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  • Ben Stower

Pigeon Love on the Seine

Sunny days along the Seine are ideal for people watching. Yet even in this worldly city people still tend to look the same. They walk at the same leisurely pace, wear the versatile jackets of travellers packing light, and in groups there’ll often be one carrying a bag of some sort. I guess that’s why the odd ones draw the most attention. They’re usually alone, but not always, and they’re the ones that make people watching worthwhile.

A man caught my eye today. He was dressed modestly – worn jeans and shoes and a t-shirt under his jacket. He sat down by the water on the edge of the walkway, first placing a brown paper bag under his arse. Before then it had been holding an assortment of items one doesn’t usually see for sundowners. He placed these neatly beside him: a small bottle of Jack Daniels, an extra-large can of Red Bull and two packets of nuts.

Headphones in, he proceeded to take intermittent swigs of the Jack and Bull, never mixing the two together and always leaving a few minutes between swapping. Between swigs he would nibble some of the nuts and crunch up what remained in his hand to sprinkle on the bricks beside him. Slowly, a small group of maybe four or five pigeons gathered around him, calm at first then eager to pick at the nut crumbs offered to them.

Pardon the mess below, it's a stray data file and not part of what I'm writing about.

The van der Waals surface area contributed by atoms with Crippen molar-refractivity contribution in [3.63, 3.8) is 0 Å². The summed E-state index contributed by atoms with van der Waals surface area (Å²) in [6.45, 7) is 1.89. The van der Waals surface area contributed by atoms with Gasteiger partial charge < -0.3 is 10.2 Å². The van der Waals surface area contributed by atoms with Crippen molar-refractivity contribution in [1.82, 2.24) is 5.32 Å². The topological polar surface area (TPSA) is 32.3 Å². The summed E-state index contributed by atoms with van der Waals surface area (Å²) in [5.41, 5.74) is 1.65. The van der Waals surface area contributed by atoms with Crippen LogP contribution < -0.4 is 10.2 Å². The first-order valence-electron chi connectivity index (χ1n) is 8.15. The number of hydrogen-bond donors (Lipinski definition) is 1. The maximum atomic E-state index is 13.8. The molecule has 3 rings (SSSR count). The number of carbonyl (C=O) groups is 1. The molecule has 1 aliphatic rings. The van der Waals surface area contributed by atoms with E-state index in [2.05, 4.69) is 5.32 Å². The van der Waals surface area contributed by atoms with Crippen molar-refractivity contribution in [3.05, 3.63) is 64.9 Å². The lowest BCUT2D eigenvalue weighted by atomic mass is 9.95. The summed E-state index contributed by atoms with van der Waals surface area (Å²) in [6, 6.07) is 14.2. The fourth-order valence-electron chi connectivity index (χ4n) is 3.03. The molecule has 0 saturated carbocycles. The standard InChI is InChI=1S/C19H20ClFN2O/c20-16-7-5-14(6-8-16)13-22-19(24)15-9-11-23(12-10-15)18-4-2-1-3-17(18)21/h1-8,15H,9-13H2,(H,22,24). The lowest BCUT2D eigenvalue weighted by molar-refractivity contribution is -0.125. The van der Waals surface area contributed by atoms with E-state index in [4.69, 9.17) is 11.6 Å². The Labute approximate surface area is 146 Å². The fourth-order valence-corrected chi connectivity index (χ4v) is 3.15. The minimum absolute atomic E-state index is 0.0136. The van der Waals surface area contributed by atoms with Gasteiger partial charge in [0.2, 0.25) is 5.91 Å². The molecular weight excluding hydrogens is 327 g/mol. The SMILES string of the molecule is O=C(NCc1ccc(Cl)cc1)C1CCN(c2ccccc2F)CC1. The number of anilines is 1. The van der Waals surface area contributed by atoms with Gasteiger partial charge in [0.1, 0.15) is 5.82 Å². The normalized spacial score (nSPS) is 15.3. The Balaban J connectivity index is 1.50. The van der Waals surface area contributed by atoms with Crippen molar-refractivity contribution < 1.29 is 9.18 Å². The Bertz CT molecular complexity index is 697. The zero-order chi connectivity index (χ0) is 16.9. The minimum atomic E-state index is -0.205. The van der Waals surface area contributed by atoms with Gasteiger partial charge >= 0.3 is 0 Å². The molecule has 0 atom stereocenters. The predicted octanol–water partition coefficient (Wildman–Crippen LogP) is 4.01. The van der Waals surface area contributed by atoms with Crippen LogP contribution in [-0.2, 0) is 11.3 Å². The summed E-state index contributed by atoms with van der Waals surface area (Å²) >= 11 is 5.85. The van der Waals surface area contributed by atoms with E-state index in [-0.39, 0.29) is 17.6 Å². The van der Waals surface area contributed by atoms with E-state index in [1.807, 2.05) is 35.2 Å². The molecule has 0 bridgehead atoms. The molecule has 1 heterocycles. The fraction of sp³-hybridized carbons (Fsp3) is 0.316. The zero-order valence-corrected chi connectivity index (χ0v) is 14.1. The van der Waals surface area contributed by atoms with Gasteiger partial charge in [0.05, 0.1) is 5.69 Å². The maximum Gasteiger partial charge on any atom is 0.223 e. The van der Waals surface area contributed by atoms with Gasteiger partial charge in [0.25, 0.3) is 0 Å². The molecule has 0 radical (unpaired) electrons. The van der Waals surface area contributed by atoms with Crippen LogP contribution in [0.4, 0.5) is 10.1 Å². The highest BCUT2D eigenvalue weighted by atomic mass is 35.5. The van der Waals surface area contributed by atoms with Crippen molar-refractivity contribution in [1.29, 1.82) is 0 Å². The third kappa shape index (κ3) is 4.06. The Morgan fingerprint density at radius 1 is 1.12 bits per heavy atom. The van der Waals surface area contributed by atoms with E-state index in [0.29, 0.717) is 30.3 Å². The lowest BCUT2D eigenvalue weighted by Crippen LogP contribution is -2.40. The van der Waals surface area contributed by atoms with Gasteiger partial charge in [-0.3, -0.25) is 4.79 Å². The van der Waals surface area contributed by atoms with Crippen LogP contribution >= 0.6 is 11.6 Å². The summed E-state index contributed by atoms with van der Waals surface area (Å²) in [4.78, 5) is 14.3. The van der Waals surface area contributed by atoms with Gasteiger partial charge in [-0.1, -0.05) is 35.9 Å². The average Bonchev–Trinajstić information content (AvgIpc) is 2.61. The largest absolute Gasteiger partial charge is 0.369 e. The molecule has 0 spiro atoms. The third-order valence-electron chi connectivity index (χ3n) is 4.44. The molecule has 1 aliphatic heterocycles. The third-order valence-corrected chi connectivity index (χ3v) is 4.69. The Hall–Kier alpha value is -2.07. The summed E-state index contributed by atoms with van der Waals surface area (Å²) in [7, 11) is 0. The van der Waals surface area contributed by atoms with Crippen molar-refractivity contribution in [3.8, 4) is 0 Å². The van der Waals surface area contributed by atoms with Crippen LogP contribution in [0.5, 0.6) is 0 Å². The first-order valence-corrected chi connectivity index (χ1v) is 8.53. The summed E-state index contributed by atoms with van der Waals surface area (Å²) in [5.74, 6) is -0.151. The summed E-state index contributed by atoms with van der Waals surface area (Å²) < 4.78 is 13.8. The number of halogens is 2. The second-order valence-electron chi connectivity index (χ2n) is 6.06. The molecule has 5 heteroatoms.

He had a purpose for this, as I soon discovered, when instead of scattering the nuts on the ground he held his hand out and waited for the braver pigeons to eat them out of his palm. It didn’t take long. I was fascinated by his contented sharing of food with these city lepers. It was an odd display of kindness backed by the disjointed playing of a saxophonist on a bench behind me.

After some time, a woman sat down a few metres from the pigeon man. She was thoroughly amused by his actions, smiling and watching the birds as they landed, fed, then flew off again. She was an obese woman with thick and wobbly arms and a rotund shape that enveloped her from feet to face. Her hair was up in a bun and she had her own snack – a pastry in a paper bag, which she ate by pulling bits off and popping them in her mouth.

I wondered then if a connection might be made between these two. If it were possible that something might pass between them through the rat-doves. Her eyes darted from the pigeons to the man, possibly hoping to catch his own in a moment of introduction. But he never looked beyond his bottles and winged companions. And she never shared her pastry.

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